New for Pikmin is the introduction of Dandori Battles. These are sequences that test your efficiency and speed, leaning into the strategy angle and allowing players to flex their multitasking. A battle can happen via multiplayer, though it wasn’t a feature I was able to personally test. These battles also happen throughout the campaign, squaring players off against an NPC as you fight over resources, play tug-of-war with relics, and generally compete for high scores.
The Dandori battles are cute distractions that change up the general gameplay loop. Even when playing against an NPC, your screen will be split down the middle so you can see what your opponent is up to. It’s a novel idea for Pikmin, but on an already small screen in handheld mode, it does feel a little cluttered. The NPCs aren’t super intelligent either so you may watch them make bizarre choices or just kind of stand around for a while. Overall there’s something good here, but it’s not implemented in a way that would instill full confidence in the mechanic.
Another form of Dandori test happens when the player is competing against a ticking clock rather than an NPC. In these instances, the player will start with limited Pikmin and will have to find the most efficient way to complete as many tasks as possible within a dungeon against time. For my taste, this gameplay mechanic worked much better, encouraging Dandori without sacrificing Pikmin’s strongest elements.
Also new for the Pikmin series is Night Expeditions. Traditionally speaking, any effort to explore at night would result in a swift death for your adorable Pikmin friends. This is still largely true for Pikmkin 4, though specific instances allow you to perform Night Expeditions. In these moments, you’ll be defending a point from frenzied enemy attacks as you accumulate ‘Glow Pikmin’. Survive the night and you get access to a resource that can be used to cure a growth affecting some of the rescued characters.
Unfortunately, Night Expeditions are one of the least engaging elements of Pikmin 4. The big problem here is how frequently you need to do them in order to cure everybody. In a game that encourages Dandori and efficiency, a Night Expedition feels incredibly inefficient, taking a whole night to only obtain one resource. It’s a bit of a slog and a bottleneck toward the end of the game. It’s also inelegantly tacked on, rather than a natural part of the day/night cycle.
As the game progresses, players will start to build up a thriving little community of rescued individuals. Each has their own little backstory and many of which offer up passive quests for you to complete. These are often very basic, such as explore 10 dungeons or recover 50 relics. It may not be game-changing, though it is a cute way to incorporate the rescued characters and watch the tangible advancements of your rescue operations.
Other NPCs are more crucial, allowing you to move through skill trees and advance your operation. Training Oatchi to be more powerful in many different ways is an endearing addition, and the item crafting and upgrades to your suit are super useful and provide little goals and rewards to work towards during your expeditions.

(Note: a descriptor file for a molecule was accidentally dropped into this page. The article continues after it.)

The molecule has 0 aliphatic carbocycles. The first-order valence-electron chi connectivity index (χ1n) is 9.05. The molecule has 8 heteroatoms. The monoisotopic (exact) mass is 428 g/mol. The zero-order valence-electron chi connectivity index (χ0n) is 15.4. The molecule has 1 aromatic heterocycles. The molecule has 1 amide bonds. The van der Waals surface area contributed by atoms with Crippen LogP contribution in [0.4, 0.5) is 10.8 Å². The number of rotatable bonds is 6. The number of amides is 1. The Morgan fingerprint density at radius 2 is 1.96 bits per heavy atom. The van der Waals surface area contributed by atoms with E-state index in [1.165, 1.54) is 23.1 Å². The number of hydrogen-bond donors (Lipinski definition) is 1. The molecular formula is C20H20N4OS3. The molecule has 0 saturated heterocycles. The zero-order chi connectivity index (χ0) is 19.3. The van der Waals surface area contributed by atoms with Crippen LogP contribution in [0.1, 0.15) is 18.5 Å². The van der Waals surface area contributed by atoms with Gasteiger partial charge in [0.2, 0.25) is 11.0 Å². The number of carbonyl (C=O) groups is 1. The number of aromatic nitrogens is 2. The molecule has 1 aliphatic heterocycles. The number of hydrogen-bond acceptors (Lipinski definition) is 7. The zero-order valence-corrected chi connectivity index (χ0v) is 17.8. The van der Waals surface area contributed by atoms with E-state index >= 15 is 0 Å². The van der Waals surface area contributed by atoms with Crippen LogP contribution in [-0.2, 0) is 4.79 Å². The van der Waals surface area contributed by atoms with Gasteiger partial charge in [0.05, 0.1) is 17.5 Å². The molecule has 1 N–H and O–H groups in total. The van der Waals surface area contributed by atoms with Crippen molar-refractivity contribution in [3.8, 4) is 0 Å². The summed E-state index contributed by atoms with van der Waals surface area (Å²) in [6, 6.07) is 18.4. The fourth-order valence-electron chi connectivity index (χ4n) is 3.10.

Keeping up with NPC quests and upgrades can feel like busywork in the latter half of the game, though it’s still a nice inclusion that largely works in giving Pikmin 4 a different vibe from its predecessors.
“…it is a cute way to incorporate the rescued characters and watch the tangible advancements of your rescue operations.”
Pikmin 4 brings about a lot of little additions that give the game a feeling of grandeur beyond that of the previous titles. Though one way it does fall short is in its co-op offering. A second player can join the excitement, making Pikmin 4 a local co-op option. However, the interactivity for Player 2 is severely limited, allowing them to throw pebbles as a disembodied character in the sky. It’s awkwardly implemented and Player 2 feels wildly ineffective. It’s also just a straight-up downgrade when compared to offerings in the past. It’s an unfortunate thorn in what is an otherwise mostly blossoming game.
- A whimsical and delightful world to explore
- Beautifully implemented, light strategy
- Dandori mechanics bring about new and fun ideas
- Oatchi is the very best boy
- Night Expeditions aren't very engaging
- Co-op gameplay is lacklustre
- Some of the gameplay additions can feel like padding
A curious world of delightful wonder, Pikmin will never fail to be a series that invites warmth and joy with its vibrant world and colourful companions. New gameplay ideas are plentiful with Pikmin 4, many of which work towards expanding the game in interesting new directions. Not every new mechanic lands as elegantly as others, with Night Expeditions and co-op mode being two notable disappointments. Though overall, Pikmin 4 still finds a way to bring about that same glee that has lasted within this series since its inception.